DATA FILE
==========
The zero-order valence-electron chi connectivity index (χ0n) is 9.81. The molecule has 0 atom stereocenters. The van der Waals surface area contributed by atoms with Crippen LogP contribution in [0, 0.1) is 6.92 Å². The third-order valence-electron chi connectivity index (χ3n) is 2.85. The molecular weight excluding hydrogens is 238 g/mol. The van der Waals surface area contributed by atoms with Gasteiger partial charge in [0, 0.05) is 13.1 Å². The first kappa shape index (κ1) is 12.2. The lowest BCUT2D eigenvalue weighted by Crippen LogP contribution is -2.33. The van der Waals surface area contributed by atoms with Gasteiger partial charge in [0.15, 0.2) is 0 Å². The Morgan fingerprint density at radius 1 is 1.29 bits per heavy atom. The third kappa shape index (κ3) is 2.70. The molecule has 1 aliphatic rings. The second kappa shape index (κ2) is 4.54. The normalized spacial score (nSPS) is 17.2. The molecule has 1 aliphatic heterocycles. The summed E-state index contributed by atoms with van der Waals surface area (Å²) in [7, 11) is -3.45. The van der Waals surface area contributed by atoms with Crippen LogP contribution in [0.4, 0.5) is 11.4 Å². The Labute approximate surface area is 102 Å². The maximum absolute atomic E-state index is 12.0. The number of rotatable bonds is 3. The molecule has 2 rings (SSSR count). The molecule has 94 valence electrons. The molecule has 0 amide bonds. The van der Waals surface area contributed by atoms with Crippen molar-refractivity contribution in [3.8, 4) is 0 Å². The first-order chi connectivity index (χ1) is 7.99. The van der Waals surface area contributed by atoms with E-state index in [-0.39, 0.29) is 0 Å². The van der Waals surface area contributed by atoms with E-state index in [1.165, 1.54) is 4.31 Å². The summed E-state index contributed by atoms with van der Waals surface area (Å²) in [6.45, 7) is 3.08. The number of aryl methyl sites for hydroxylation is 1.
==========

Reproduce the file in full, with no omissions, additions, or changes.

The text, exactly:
The zero-order valence-electron chi connectivity index (χ0n) is 9.81. The molecule has 0 atom stereocenters. The van der Waals surface area contributed by atoms with Crippen LogP contribution in [0, 0.1) is 6.92 Å². The third-order valence-electron chi connectivity index (χ3n) is 2.85. The molecular weight excluding hydrogens is 238 g/mol. The van der Waals surface area contributed by atoms with Gasteiger partial charge in [0, 0.05) is 13.1 Å². The first kappa shape index (κ1) is 12.2. The lowest BCUT2D eigenvalue weighted by Crippen LogP contribution is -2.33. The van der Waals surface area contributed by atoms with Gasteiger partial charge in [0.15, 0.2) is 0 Å². The Morgan fingerprint density at radius 1 is 1.29 bits per heavy atom. The third kappa shape index (κ3) is 2.70. The molecule has 1 aliphatic rings. The second kappa shape index (κ2) is 4.54. The normalized spacial score (nSPS) is 17.2. The molecule has 1 aliphatic heterocycles. The summed E-state index contributed by atoms with van der Waals surface area (Å²) in [7, 11) is -3.45. The van der Waals surface area contributed by atoms with Crippen LogP contribution in [0.4, 0.5) is 11.4 Å². The Labute approximate surface area is 102 Å². The maximum absolute atomic E-state index is 12.0. The number of rotatable bonds is 3. The molecule has 2 rings (SSSR count). The molecule has 94 valence electrons. The molecule has 0 amide bonds. The van der Waals surface area contributed by atoms with Crippen molar-refractivity contribution in [3.8, 4) is 0 Å². The first-order chi connectivity index (χ1) is 7.99. The van der Waals surface area contributed by atoms with E-state index in [-0.39, 0.29) is 0 Å². The van der Waals surface area contributed by atoms with E-state index in [1.165, 1.54) is 4.31 Å². The summed E-state index contributed by atoms with van der Waals surface area (Å²) in [6.45, 7) is 3.08. The number of aryl methyl sites for hydroxylation is 1.